Kent Cheng returns for this sequel to his 1985 directorial debut hit ‘Why Me?’. This time, Dick Cho takes over directorial duties, presumably to allow Kent more space to perform rather than divide his time between acting, directing and scriptwriting, as he did with ‘Why Me?’.
This sequel picks up directly after the original, with Fei Maau (Kent Cheng) serving a 3 year sentence in an asylum for causing the murder of a local triad (Shing Fui-On). When his imprisonment expires, numerous social workers are sent to help him but initially fail. As a result, Fei Maau is sentenced to another 6 months in the asylum.
Fortunately for Fei Maau, the determination and understanding of dedicated social worker Bi Bi Cheung (Maggie Cheung) helps document his innocent and good natured spirit, but also his psychological problems in communication. Instances when he is provoked and faces prejudices have triggered a violent temper in retaliation, and as a result he completely lacks confidence. Determined to justify his case, Cheung immediately insists on taking the responsibility of providing care and through this, helping regain his freedom in society.
Unfortunately, Bi Bi becomes involved in a road accident leaving Fei Maau confused, unaware to recent events and believed to have been abandoned. He mistakenly identifies another passenger for Bi Bi who’s boarding a Ferry destined for another village. With no-one or nowhere to turn to and little food, he embarks on a journey hoping to find the woman who once showed real affection for him.
During his journey, he becomes embroiled with a disgruntled older gentleman, Uncle Wu (Wu Ma), a respected figure in the village where he acts as the local doctor, herbalist and a friend-in-need to his fellow neighbours. The old man is reluctantly forced into adopting Fei Maau into his home after failing to trace his information but as time goes by, they forge something of a father-son bond. Unfortunately, Fei Maau’s newly found lifestyle of happiness and peace, is deemed an ‘unlawful’ one by the authorities and social workers…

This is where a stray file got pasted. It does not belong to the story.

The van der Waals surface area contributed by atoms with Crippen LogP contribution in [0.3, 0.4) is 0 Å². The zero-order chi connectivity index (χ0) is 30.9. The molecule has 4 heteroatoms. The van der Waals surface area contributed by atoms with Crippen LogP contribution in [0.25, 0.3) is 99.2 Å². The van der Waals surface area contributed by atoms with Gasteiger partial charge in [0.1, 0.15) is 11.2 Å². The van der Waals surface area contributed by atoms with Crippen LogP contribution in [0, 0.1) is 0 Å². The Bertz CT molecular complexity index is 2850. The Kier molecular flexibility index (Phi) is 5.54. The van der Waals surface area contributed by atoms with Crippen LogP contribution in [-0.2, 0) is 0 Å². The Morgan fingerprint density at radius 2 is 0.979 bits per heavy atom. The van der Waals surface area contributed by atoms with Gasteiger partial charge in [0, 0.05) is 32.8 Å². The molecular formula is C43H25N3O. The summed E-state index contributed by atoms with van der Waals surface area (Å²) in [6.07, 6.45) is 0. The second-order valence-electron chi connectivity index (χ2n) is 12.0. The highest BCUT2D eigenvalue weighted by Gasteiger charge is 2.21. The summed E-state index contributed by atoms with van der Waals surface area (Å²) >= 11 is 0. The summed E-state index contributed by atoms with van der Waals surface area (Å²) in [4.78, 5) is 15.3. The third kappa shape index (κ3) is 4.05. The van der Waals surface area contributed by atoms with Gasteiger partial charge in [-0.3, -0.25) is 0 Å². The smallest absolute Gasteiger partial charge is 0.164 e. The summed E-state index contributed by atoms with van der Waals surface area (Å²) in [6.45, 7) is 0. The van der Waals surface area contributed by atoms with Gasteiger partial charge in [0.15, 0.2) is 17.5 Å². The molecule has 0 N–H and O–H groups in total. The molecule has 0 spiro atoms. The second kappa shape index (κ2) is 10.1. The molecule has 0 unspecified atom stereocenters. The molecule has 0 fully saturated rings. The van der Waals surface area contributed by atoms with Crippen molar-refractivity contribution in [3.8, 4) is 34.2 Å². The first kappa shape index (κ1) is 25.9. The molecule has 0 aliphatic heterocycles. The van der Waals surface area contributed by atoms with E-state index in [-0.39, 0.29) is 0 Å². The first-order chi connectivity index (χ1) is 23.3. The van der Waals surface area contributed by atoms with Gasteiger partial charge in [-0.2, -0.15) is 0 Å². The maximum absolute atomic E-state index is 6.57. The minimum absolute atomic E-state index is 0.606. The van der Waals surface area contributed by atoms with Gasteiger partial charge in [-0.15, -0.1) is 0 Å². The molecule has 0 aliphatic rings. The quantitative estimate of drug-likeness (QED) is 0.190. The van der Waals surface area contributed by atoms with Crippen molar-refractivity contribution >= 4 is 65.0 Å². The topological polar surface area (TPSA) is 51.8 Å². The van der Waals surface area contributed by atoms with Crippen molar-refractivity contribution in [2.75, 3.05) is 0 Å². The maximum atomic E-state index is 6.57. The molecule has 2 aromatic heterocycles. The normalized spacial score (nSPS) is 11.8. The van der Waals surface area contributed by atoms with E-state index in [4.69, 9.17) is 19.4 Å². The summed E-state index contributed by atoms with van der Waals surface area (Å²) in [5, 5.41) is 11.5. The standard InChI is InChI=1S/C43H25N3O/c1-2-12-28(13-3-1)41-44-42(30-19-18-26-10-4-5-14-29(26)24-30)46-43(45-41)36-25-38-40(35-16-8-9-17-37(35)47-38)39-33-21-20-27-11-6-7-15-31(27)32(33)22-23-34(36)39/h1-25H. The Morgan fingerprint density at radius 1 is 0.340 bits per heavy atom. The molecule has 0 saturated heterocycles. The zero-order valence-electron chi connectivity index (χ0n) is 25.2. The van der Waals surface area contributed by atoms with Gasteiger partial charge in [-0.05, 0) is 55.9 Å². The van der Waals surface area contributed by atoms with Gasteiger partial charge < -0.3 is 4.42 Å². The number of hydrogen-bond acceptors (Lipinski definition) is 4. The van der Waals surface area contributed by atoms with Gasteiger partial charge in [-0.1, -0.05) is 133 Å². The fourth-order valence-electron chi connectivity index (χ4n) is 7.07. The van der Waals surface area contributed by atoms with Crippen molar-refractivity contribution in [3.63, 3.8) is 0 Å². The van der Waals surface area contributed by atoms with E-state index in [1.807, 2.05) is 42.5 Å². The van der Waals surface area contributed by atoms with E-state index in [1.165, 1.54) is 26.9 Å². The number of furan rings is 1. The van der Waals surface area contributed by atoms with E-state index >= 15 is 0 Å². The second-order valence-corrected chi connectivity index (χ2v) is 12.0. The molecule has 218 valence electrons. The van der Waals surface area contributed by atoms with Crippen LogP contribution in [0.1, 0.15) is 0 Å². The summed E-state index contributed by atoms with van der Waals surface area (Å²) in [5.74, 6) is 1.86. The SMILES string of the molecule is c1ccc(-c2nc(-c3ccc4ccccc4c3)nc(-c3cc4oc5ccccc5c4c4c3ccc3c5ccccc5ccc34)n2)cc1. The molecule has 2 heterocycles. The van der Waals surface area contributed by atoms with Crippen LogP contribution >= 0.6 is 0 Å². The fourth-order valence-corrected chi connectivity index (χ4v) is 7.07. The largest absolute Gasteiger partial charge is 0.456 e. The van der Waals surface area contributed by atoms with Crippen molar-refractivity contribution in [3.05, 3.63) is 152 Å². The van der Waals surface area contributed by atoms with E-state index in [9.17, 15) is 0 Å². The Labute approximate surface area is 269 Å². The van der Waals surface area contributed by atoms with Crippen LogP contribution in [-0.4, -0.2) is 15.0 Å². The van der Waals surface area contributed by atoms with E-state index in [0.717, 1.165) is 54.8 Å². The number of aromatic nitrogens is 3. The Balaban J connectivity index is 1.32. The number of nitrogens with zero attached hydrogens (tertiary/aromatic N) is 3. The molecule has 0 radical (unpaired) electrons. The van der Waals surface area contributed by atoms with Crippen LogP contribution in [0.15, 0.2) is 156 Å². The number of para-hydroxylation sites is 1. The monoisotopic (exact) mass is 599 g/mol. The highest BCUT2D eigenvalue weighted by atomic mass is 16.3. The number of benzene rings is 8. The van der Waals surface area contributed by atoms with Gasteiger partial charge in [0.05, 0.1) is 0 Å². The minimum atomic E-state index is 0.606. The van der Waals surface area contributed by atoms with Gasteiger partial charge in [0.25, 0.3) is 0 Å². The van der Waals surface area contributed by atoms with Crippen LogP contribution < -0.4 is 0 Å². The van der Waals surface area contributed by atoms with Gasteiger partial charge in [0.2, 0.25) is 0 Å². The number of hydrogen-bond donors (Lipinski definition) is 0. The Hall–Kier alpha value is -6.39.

‘Beloved Son Of God’ manages to establish itself as a prominent, heart-warming drama without worrying too much about subplots. Who knows, it probably wasn’t really needed as a lot of the material was already covered in the first film, but naturally a sequel was made to continue the story. Nevertheless, the solid uncomplicated storyline/narrative and performances from main cast tend to compensate for any areas that received lesser attention and the missed opportunities to develop/edit further.
Personally though, I found this sequel preferable to ‘Why Me?’ thanks to the welcome addition of some humourous character exchanges that Cho has cleverly (and occasionally carelessly) implemented – an example is watching Fei Maau convert the short-tempered veteran into a more positive and lovable character. Cho also tries to remove any silly comedy or incomprehensible moments from the screenplay, which some Westerners (perhaps everyone!) will remain bewildered at. Unfortunately, Cheng failed to omit some of these points in ‘Why Me?’.
As Andrew pointed out in his review of ‘Why Me?’, the portrayal of mentally disabled people in these films are somewhat inaccurate and misleading, a problem often found in Hong Kong movies such as ‘Heart of Dragon’. Of course, there are a few brief moments where the character is portrayed too histrionically and as a result, it becomes a little irritating due to a possible lack of experience in how to produce acting skills in certain aspects. That aside though, Cheng does still give a solid performance in the tragic telling of the heart-warming Fei Maau character.
On the subject of Cheng, I feel he’s an actor who has been through both good and bad stages in his film career. Needless to say, his talent has been literally wasted in movies such as ‘Once Upon a Time in China 5’ and ‘Bodyguard from Beijing’, where he was relegated to the playing the irritating co-star. This isn’t always the case however, as he doesn’t usually let an opportunity slip by to display stronger and professional acting skills in movies such as ‘Crime Story’ and a handle of his category III flicks.
If you can ignore some of its minor quirks, ‘Beloved Son of God’ is highly recommended viewing thanks to the wonderful and touching performances from Cheng, Wu Ma and Cheung. It also has to be said that it makes for a pretty effective tear-jerker so you might want to keep the tissues handy.